Maranzano Named Skadden Fellow
|Third-year law student Jennifer Maranzano plans to work for Bread For The City in Southeast Washington D.C.|
Jennifer Maranzano is among 25 graduating law students nationwide selected as this year's Skadden Fellows, an award that helps young lawyers enter public service legal careers. Maranzano will represent clients of Bread For The City in Washington, D.C., in domestic violence cases and housing disputes.
A private, nonprofit organization, Bread For The City takes a "holistic approach" to providing services to the poor in depressed areas of the Nation's Capital, Maranzano said. "They'll help you with food, clothing, getting to see a doctor, or with legal problems." Created in 1976 by a combination of Washington churches, it currently feeds about 6,500 people a month. Its legal clinic takes on about 250 cases a year.
"I think this is what I really want do," Maranzano said. "I'm really excited to get this opportunity. I expect to be going to court to prevent evictions and handling administrative claims. A lot of Bread For The City's clients are in public housing." She said she expects to be working in Southeast D.C. and is hoping to move back to Dupont Circle, where she lived when she worked on Capitol Hill before coming to the Law School.
Regarded as the most prestigious public service fellowship for young lawyers, the Skadden pays fellows $37,500 in salary for two years, plus their law school loan payments. Applicants must have a sponsoring organization and a proposal for how they will help deliver legal services to indigent and underrepresented clients in order to apply. Maranzano called the application process "tough" and competitive.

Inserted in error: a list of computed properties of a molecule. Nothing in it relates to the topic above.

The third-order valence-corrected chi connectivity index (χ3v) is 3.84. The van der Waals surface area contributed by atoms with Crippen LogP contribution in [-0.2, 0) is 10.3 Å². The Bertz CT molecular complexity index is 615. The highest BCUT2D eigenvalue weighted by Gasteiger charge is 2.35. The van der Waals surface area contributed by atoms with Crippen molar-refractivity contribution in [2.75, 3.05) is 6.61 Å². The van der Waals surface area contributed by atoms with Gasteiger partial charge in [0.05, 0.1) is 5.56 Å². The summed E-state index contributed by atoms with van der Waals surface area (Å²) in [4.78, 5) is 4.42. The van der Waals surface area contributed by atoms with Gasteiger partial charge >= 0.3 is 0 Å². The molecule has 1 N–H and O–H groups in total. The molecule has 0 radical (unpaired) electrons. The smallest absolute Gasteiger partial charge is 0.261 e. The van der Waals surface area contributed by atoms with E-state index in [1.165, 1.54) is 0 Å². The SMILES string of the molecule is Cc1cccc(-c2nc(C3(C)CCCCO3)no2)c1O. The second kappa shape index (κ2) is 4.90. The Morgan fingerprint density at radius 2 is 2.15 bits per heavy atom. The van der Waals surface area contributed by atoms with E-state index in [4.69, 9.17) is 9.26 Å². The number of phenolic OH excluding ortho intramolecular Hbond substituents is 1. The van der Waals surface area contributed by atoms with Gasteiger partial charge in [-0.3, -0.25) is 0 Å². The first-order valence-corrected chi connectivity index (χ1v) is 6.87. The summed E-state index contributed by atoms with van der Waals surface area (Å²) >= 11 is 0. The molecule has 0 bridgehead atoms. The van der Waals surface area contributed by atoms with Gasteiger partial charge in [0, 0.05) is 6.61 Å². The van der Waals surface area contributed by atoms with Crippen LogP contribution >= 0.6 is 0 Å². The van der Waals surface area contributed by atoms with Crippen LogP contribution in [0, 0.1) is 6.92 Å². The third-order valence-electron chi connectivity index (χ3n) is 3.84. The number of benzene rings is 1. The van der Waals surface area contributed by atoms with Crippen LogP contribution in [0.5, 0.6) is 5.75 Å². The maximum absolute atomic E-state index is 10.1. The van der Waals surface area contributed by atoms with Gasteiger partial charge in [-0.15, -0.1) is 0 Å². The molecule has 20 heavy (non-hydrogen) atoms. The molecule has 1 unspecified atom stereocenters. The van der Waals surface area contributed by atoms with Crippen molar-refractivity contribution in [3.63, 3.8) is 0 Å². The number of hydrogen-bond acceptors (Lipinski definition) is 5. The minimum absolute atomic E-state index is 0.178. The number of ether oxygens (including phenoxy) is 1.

"The Skadden is the public service fellowship," said Kimberly Emery, director of the Mortimer Caplin Public Service Center at the Law School. "Over the years, Skadden Fellows have become a national network of public interest lawyers sharing contacts, strategies and other useful information. We are absolutely thrilled to have Jen Marazano join this network."
The firm of Skadden, Arps, Slate, Meagher & Flom created the fellowships in 1988 to mark the firm's fortieth anniversary and has extended the program since then. Fellowship choices reflect the promise of students and the proven effectiveness of their sponsoring organizations. After a culling process, semifinalists are interviewed by the firm's partners and a final group of 25 fellows is selected each December by the Fellowship Foundation's Board of Trustees. Past fellows from the Law School include Chinh Quang Le in 2001, Tim Freilich and Christine Ellertson in 1999 and Mary Bauer in 1990. The Skadden Fellowship was used as the model for the Law School's Powell Fellowship in Legal Services, which was awarded this year to Lise Adams.
Maranzano said she'll be taking the bar
exam in July and hopes to travel to Nepal before starting work
with Bread For The City in September.
Reported by M. Marshall